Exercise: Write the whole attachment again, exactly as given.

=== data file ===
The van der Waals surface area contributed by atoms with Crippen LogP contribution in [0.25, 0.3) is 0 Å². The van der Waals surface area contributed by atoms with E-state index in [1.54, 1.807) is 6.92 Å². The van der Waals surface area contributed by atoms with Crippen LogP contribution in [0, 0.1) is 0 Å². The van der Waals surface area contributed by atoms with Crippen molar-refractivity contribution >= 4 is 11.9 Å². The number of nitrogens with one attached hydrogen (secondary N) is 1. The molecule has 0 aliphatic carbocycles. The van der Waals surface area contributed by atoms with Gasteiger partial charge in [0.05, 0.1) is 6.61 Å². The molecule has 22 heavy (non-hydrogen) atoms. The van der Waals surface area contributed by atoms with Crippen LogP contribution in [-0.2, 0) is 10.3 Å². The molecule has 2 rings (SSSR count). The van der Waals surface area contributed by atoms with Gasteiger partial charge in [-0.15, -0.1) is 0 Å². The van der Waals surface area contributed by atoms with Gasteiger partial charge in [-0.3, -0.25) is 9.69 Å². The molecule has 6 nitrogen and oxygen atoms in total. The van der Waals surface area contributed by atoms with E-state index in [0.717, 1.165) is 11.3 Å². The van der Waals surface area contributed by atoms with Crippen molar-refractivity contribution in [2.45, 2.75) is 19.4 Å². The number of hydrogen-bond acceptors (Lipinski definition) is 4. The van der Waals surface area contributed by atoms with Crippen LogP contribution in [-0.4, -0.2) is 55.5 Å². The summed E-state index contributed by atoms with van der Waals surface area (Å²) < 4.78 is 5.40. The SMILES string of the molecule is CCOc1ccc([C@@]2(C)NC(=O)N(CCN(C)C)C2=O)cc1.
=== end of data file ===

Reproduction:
The van der Waals surface area contributed by atoms with Crippen LogP contribution in [0.25, 0.3) is 0 Å². The van der Waals surface area contributed by atoms with E-state index in [1.54, 1.807) is 6.92 Å². The van der Waals surface area contributed by atoms with Crippen LogP contribution in [0, 0.1) is 0 Å². The van der Waals surface area contributed by atoms with Crippen molar-refractivity contribution >= 4 is 11.9 Å². The number of nitrogens with one attached hydrogen (secondary N) is 1. The molecule has 0 aliphatic carbocycles. The van der Waals surface area contributed by atoms with Gasteiger partial charge in [0.05, 0.1) is 6.61 Å². The molecule has 22 heavy (non-hydrogen) atoms. The van der Waals surface area contributed by atoms with Crippen LogP contribution in [-0.2, 0) is 10.3 Å². The molecule has 2 rings (SSSR count). The van der Waals surface area contributed by atoms with Gasteiger partial charge in [-0.15, -0.1) is 0 Å². The van der Waals surface area contributed by atoms with Gasteiger partial charge in [-0.3, -0.25) is 9.69 Å². The molecule has 6 nitrogen and oxygen atoms in total. The van der Waals surface area contributed by atoms with E-state index in [0.717, 1.165) is 11.3 Å². The van der Waals surface area contributed by atoms with Crippen molar-refractivity contribution in [2.45, 2.75) is 19.4 Å². The number of hydrogen-bond acceptors (Lipinski definition) is 4. The van der Waals surface area contributed by atoms with Crippen LogP contribution in [-0.4, -0.2) is 55.5 Å². The summed E-state index contributed by atoms with van der Waals surface area (Å²) < 4.78 is 5.40. The SMILES string of the molecule is CCOc1ccc([C@@]2(C)NC(=O)N(CCN(C)C)C2=O)cc1.